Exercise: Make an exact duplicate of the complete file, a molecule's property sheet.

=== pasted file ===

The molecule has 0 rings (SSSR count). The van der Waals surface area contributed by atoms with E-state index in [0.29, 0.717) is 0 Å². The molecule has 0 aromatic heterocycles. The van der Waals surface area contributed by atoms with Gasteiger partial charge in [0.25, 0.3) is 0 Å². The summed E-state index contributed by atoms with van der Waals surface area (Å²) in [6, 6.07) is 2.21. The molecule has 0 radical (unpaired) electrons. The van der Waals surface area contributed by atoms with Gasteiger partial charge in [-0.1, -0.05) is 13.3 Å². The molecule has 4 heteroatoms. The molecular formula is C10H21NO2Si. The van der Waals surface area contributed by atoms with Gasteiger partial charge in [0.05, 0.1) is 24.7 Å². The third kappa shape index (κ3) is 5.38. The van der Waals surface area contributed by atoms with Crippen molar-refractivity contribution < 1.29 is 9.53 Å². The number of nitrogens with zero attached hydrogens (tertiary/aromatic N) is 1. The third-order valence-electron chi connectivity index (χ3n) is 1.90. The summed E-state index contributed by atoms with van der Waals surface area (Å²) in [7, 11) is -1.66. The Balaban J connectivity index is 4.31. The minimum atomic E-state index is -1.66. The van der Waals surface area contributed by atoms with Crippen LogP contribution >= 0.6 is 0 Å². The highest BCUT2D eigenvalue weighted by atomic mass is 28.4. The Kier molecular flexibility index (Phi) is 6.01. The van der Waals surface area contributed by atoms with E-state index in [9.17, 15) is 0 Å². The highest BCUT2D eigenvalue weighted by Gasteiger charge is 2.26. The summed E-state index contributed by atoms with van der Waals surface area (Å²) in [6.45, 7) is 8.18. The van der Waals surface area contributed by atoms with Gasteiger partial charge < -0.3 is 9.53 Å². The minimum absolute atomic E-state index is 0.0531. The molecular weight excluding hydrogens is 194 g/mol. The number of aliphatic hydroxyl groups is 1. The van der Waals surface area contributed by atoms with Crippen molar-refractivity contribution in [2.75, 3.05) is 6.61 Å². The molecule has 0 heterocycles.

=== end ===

The molecule has 0 rings (SSSR count). The van der Waals surface area contributed by atoms with E-state index in [0.29, 0.717) is 0 Å². The molecule has 0 aromatic heterocycles. The van der Waals surface area contributed by atoms with Gasteiger partial charge in [0.25, 0.3) is 0 Å². The summed E-state index contributed by atoms with van der Waals surface area (Å²) in [6, 6.07) is 2.21. The molecule has 0 radical (unpaired) electrons. The van der Waals surface area contributed by atoms with Gasteiger partial charge in [-0.1, -0.05) is 13.3 Å². The molecule has 4 heteroatoms. The molecular formula is C10H21NO2Si. The van der Waals surface area contributed by atoms with Gasteiger partial charge in [0.05, 0.1) is 24.7 Å². The third kappa shape index (κ3) is 5.38. The van der Waals surface area contributed by atoms with Crippen molar-refractivity contribution < 1.29 is 9.53 Å². The number of nitrogens with zero attached hydrogens (tertiary/aromatic N) is 1. The third-order valence-electron chi connectivity index (χ3n) is 1.90. The summed E-state index contributed by atoms with van der Waals surface area (Å²) in [7, 11) is -1.66. The Balaban J connectivity index is 4.31. The minimum atomic E-state index is -1.66. The van der Waals surface area contributed by atoms with Crippen LogP contribution >= 0.6 is 0 Å². The highest BCUT2D eigenvalue weighted by atomic mass is 28.4. The Kier molecular flexibility index (Phi) is 6.01. The van der Waals surface area contributed by atoms with E-state index in [9.17, 15) is 0 Å². The highest BCUT2D eigenvalue weighted by Gasteiger charge is 2.26. The summed E-state index contributed by atoms with van der Waals surface area (Å²) in [6.45, 7) is 8.18. The van der Waals surface area contributed by atoms with Gasteiger partial charge < -0.3 is 9.53 Å². The minimum absolute atomic E-state index is 0.0531. The molecular weight excluding hydrogens is 194 g/mol. The number of aliphatic hydroxyl groups is 1. The van der Waals surface area contributed by atoms with Crippen molar-refractivity contribution in [2.75, 3.05) is 6.61 Å². The molecule has 0 heterocycles.